Island

An island /ˈaɪlənd/ or isle /ˈaɪl/ is any piece of sub-continental land that is surrounded by water. Very small islands such as emergent land features on atolls can be called islets, skerries, cays or keys. An island in a river or an island in a lake may be called an eyot /ˈaɪ.ət/ (also ait /ˈeɪt/), or holm. A grouping of geographically or geologically related islands is called an archipelago.

An island may still be described as such despite the presence of an artificial land bridge, for example Singapore and its causeway, or the various Dutch delta islands, such as IJsselmonde. Some places may even retain "island" in their names for historical reasons after being connected to a larger landmass by a wide land bridge, such as Coney Island. Conversely, when a piece of land is separated from the mainland by a man-made canal, for example the Peloponnese by the Corinth Canal, it is generally not considered an island.

There are two main types of islands: continental islands and oceanic islands. There are also artificial islands.

Read more about Island:  Etymology, Size, Difference Between Islands and Continents, Natural Vs Artificial Islands

Other articles related to "island, islands":

County Fermanagh - Industry and Tourism
... is Enniskillen (Inis Ceithleann, 'Ceithleann's island') ... The island town hosts a range of attractions including the Castle Coole Estate and Enniskillen Castle, which is home to the museum of The Royal Inniskilling Fusiliers and the 5th ... outside Enniskillen include Belleek Pottery Castle Archdale Crom Estate Devenish Island Florence Court Lough Navar Forest Park Marble Arch Caves ...
Hispaniola
... La Española Haitian Creole Ispayola) is a major island in the Caribbean, containing the two sovereign states of the Dominican Republic and Haiti ... The island is located between the islands of Cuba to the west and Puerto Rico to the east, within the hurricane belt ... It is the ninth-most-populous island in the world, and the most populous in the Americas ...
Natural Vs Artificial Islands
... Most of the Earth's islands are natural and have been formed by tectonic forces or volcanic eruptions ... An example of an artificial island is an island in Osaka Bay off the Japanese island of Honshu, on which Kansai International Airport is located ... Artificial islands can be built using natural materials (e.g ...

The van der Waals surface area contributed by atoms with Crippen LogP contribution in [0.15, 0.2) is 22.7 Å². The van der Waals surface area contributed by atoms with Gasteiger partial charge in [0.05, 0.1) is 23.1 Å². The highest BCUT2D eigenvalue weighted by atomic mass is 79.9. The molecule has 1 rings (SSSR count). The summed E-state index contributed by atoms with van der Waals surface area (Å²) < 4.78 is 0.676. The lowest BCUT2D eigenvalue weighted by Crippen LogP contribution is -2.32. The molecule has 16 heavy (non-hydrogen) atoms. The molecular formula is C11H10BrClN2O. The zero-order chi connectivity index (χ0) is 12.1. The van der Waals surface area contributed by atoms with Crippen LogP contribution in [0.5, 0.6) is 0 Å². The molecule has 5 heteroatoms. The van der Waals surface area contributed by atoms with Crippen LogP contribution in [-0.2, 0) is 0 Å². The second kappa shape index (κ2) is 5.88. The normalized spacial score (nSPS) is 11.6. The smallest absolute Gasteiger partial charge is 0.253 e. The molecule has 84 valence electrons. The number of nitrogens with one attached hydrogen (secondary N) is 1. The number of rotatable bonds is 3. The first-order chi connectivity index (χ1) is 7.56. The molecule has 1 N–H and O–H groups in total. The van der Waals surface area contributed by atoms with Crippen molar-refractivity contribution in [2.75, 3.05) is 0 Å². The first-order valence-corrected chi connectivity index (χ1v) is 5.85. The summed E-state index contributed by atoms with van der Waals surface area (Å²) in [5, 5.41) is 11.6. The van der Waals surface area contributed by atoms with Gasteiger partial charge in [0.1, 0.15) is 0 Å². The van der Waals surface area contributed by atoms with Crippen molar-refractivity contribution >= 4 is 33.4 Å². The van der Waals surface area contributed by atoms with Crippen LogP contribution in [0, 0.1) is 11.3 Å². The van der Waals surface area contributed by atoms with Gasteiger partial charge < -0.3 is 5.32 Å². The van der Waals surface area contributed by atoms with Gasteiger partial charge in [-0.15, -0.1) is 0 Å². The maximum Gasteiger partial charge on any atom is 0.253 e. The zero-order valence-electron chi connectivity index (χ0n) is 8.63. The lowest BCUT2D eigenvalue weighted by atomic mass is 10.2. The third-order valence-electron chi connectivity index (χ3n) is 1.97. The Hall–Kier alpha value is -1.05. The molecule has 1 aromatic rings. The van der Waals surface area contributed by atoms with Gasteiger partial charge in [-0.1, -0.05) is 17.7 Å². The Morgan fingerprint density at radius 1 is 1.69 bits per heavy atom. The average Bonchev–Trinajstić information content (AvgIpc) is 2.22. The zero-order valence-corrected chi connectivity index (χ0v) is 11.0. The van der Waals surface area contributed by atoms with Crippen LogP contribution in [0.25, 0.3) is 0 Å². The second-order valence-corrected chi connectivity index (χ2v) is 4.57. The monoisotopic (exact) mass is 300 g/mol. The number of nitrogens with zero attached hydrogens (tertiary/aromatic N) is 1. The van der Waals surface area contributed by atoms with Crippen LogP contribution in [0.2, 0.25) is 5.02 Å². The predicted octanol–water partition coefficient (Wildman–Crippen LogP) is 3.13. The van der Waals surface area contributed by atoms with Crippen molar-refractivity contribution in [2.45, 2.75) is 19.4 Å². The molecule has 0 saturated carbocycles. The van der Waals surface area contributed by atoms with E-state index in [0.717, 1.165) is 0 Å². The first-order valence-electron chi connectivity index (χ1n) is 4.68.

County Mayo - Places of Interest
... Achill Island Ashford Castle Ballindine Ballintubber Abbey Blacksod Lighthouse Broadhaven Bay Burrishoole Abbey Céide Fields Clare Island Clew Bay Croagh Patrick Eagle Island lighthouse Erris ...
Great Auk - Distribution and Habitat
... northeastern United States, Norway, Greenland, Iceland, the Faroe Islands, Ireland, Great Britain, France, and northern Spain ... For their nesting colonies the Great Auks required rocky islands with sloping shorelines that provided access to the seashore ... Only six breeding colonies are known Papa Westray in the Orkney Islands, St ...

Famous quotes containing the word island:

    An island always pleases my imagination, even the smallest, as a small continent and integral portion of the globe. I have a fancy for building my hut on one. Even a bare, grassy isle, which I can see entirely over at a glance, has some undefined and mysterious charm for me.
    Henry David Thoreau (1817–1862)

    Your kind doesn’t just kill men. You murder their spirits, you strangle their last breath of hope and freedom, so that you, the chosen few, can rule your slaves in ease and luxury. You’re a sadist just like the others, Heiser, with no resource but violence and no feeling but fear, the kind you’re feeling now. You’re drowning, Heiser, drowning in the ocean of blood around this barren little island you call the New Order.
    Curtis Siodmak (1902–1988)

    I candidly confess that I have ever looked on Cuba as the most interesting addition which could ever be made to our system of States. The control which, with Florida, this island would give us over the Gulf of Mexico, and the countries and isthmus bordering on it, as well as all those whose waters flow into it, would fill up the measure of our political well-being.
    Thomas Jefferson (1743–1826)